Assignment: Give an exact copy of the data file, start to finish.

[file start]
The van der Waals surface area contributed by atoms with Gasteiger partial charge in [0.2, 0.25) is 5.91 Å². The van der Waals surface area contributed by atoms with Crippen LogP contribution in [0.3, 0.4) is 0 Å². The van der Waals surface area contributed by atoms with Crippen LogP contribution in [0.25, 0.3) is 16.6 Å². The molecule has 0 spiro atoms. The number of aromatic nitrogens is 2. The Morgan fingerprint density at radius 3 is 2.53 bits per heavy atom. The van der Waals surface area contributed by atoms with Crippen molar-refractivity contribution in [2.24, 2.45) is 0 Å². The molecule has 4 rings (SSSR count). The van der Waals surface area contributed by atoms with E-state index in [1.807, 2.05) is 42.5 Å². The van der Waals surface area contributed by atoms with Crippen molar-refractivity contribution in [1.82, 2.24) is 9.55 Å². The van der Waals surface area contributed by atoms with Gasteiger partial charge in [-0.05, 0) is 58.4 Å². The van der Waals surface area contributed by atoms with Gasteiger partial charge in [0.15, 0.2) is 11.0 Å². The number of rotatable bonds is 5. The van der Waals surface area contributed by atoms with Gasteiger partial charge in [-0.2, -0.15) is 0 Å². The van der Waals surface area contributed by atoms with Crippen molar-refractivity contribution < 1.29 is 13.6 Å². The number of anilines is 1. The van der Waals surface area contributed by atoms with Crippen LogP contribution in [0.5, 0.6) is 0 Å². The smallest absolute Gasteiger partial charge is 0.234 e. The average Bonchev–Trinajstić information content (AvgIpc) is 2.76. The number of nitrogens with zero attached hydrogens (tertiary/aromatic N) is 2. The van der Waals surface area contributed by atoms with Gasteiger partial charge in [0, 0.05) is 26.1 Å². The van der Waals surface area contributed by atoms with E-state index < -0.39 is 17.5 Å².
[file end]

The van der Waals surface area contributed by atoms with Gasteiger partial charge in [0.2, 0.25) is 5.91 Å². The van der Waals surface area contributed by atoms with Crippen LogP contribution in [0.3, 0.4) is 0 Å². The van der Waals surface area contributed by atoms with Crippen LogP contribution in [0.25, 0.3) is 16.6 Å². The molecule has 0 spiro atoms. The number of aromatic nitrogens is 2. The Morgan fingerprint density at radius 3 is 2.53 bits per heavy atom. The van der Waals surface area contributed by atoms with Crippen molar-refractivity contribution in [2.24, 2.45) is 0 Å². The molecule has 4 rings (SSSR count). The van der Waals surface area contributed by atoms with E-state index in [1.807, 2.05) is 42.5 Å². The van der Waals surface area contributed by atoms with Crippen molar-refractivity contribution in [1.82, 2.24) is 9.55 Å². The van der Waals surface area contributed by atoms with Gasteiger partial charge in [-0.05, 0) is 58.4 Å². The van der Waals surface area contributed by atoms with Gasteiger partial charge in [0.15, 0.2) is 11.0 Å². The number of rotatable bonds is 5. The van der Waals surface area contributed by atoms with Gasteiger partial charge in [-0.2, -0.15) is 0 Å². The van der Waals surface area contributed by atoms with Crippen molar-refractivity contribution < 1.29 is 13.6 Å². The number of anilines is 1. The van der Waals surface area contributed by atoms with Crippen LogP contribution in [0.5, 0.6) is 0 Å². The smallest absolute Gasteiger partial charge is 0.234 e. The average Bonchev–Trinajstić information content (AvgIpc) is 2.76. The number of nitrogens with zero attached hydrogens (tertiary/aromatic N) is 2. The van der Waals surface area contributed by atoms with Gasteiger partial charge in [0, 0.05) is 26.1 Å². The van der Waals surface area contributed by atoms with E-state index < -0.39 is 17.5 Å².